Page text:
I had an absolute blast at the last Hans Zimmer concert a couple of years ago, so I jumped at the chance to experience his film score arena extravaganza once again.
Before heading off to the Rod Laver Arena after work, I decided to be organised and research the best parking options and the fastest route, but one thing we couldn’t predict was the climate change protest march that blocked Flinders Street. We were mere seconds away from the city when the traffic came to a standstill; in the end we followed the other drivers’ example and made a U-turn over the curb and tram tracks. The detour cost us twenty minutes or so, but thankfully we had plenty of time at our disposal; I’m well aware that most shows don’t actually start on the dot but I do hate running late.
While it’s impossible to have the same revelatory experience all over again when it’s no longer new and fresh, I can safely say that I enjoyed the movie maestro’s show just as much as the first time. Musically, it was pretty much the same show as back in 2017, with the first half featuring the scores from Crimson Tide, Gladiator, The Lion King, Pirates of the Caribbean, while the second, more epic and superhero-flavoured half had the selections from films like Man of Steel, The Dark Knight, Interstellar and Inception. I’ve listened to Zimmer’s work extensively since the first concert, so I appreciated it live even more second time around, as well as the brilliant musicianship of his touring band, which includes fiery and phenomenally talented cellist Tina Guo and guitarist extraordinaire Guthrie Govan. It was lovely to hear self-deprecating Zimmer praise his team ceaselessly throughout the show.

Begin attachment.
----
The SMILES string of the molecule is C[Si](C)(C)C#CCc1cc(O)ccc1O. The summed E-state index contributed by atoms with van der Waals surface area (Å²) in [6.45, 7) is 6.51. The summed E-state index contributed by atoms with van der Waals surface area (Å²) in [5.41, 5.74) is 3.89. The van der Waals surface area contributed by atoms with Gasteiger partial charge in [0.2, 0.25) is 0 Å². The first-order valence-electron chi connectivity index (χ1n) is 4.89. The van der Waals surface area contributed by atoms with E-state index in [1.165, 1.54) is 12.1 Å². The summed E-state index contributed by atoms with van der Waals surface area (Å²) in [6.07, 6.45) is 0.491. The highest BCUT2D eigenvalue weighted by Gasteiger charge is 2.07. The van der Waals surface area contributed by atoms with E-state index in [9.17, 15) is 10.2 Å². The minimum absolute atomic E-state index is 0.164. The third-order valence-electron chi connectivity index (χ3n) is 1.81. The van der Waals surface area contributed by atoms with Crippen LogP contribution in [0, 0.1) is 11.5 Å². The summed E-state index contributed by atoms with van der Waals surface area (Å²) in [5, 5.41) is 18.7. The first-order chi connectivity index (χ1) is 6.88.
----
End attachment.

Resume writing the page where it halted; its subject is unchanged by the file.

Our seats this time were directly opposite the stage, all the better to enjoy the dramatic light show that was perfectly synchronised with the music and made the concert a true multi-sensory feast. From memory, it definitely got an upgrade since the last visit, unless I had simply missed out on the spectacle because of my cheap side seat. The Thin Red Line, accompanied by a simple image of a pulsating (you guessed it) thin red line, that grows and builds along with the music until it hits the emotional crescendo and the screen explodes with red light, was a particular standout for me. The rock version of the dark and anarchic Joker theme from The Dark Knight was once again totally badass, and Time from Inception was once again the perfect closer.
The only disappointment of the night was the absence of Lisa Gerrard, the sublime ethereal voice of the Gladiator soundtrack, who sadly was away in Europe this time (her stand-in did a fairly good job, but there’s only one Lisa Gerrard). Ah well, can’t have everything.